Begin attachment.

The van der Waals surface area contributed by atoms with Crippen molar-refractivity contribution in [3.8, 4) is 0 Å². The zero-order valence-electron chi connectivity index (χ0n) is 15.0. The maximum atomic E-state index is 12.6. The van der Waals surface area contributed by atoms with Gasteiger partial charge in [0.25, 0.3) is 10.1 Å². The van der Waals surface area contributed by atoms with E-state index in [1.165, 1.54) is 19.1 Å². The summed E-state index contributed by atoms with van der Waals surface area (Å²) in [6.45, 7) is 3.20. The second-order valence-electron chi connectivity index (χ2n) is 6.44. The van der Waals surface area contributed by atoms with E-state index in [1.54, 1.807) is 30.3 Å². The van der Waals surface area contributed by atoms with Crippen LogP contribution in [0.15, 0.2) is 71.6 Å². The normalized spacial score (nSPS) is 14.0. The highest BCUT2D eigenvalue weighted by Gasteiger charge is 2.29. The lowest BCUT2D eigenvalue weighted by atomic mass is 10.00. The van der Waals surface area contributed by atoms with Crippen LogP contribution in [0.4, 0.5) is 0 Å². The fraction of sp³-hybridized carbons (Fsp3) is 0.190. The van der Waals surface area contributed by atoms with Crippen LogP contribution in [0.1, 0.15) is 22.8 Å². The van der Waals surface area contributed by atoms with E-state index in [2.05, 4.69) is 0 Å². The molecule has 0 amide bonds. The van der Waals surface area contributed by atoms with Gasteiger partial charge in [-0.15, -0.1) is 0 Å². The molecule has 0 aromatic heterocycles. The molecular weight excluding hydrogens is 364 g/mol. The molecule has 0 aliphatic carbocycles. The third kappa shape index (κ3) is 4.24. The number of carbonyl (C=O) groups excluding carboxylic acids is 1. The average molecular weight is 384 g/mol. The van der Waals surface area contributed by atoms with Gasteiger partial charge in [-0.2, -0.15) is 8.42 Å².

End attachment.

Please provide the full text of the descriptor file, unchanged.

The van der Waals surface area contributed by atoms with Crippen molar-refractivity contribution in [3.8, 4) is 0 Å². The zero-order valence-electron chi connectivity index (χ0n) is 15.0. The maximum atomic E-state index is 12.6. The van der Waals surface area contributed by atoms with Gasteiger partial charge in [0.25, 0.3) is 10.1 Å². The van der Waals surface area contributed by atoms with E-state index in [1.165, 1.54) is 19.1 Å². The summed E-state index contributed by atoms with van der Waals surface area (Å²) in [6.45, 7) is 3.20. The second-order valence-electron chi connectivity index (χ2n) is 6.44. The van der Waals surface area contributed by atoms with E-state index in [1.54, 1.807) is 30.3 Å². The van der Waals surface area contributed by atoms with Crippen LogP contribution in [0.15, 0.2) is 71.6 Å². The normalized spacial score (nSPS) is 14.0. The highest BCUT2D eigenvalue weighted by Gasteiger charge is 2.29. The lowest BCUT2D eigenvalue weighted by atomic mass is 10.00. The van der Waals surface area contributed by atoms with Crippen LogP contribution in [0.4, 0.5) is 0 Å². The fraction of sp³-hybridized carbons (Fsp3) is 0.190. The van der Waals surface area contributed by atoms with Crippen LogP contribution in [0.1, 0.15) is 22.8 Å². The van der Waals surface area contributed by atoms with E-state index in [2.05, 4.69) is 0 Å². The molecule has 0 amide bonds. The van der Waals surface area contributed by atoms with Gasteiger partial charge in [-0.15, -0.1) is 0 Å². The molecule has 0 aromatic heterocycles. The molecular weight excluding hydrogens is 364 g/mol. The molecule has 0 aliphatic carbocycles. The third kappa shape index (κ3) is 4.24. The number of carbonyl (C=O) groups excluding carboxylic acids is 1. The average molecular weight is 384 g/mol. The van der Waals surface area contributed by atoms with Gasteiger partial charge in [-0.2, -0.15) is 8.42 Å².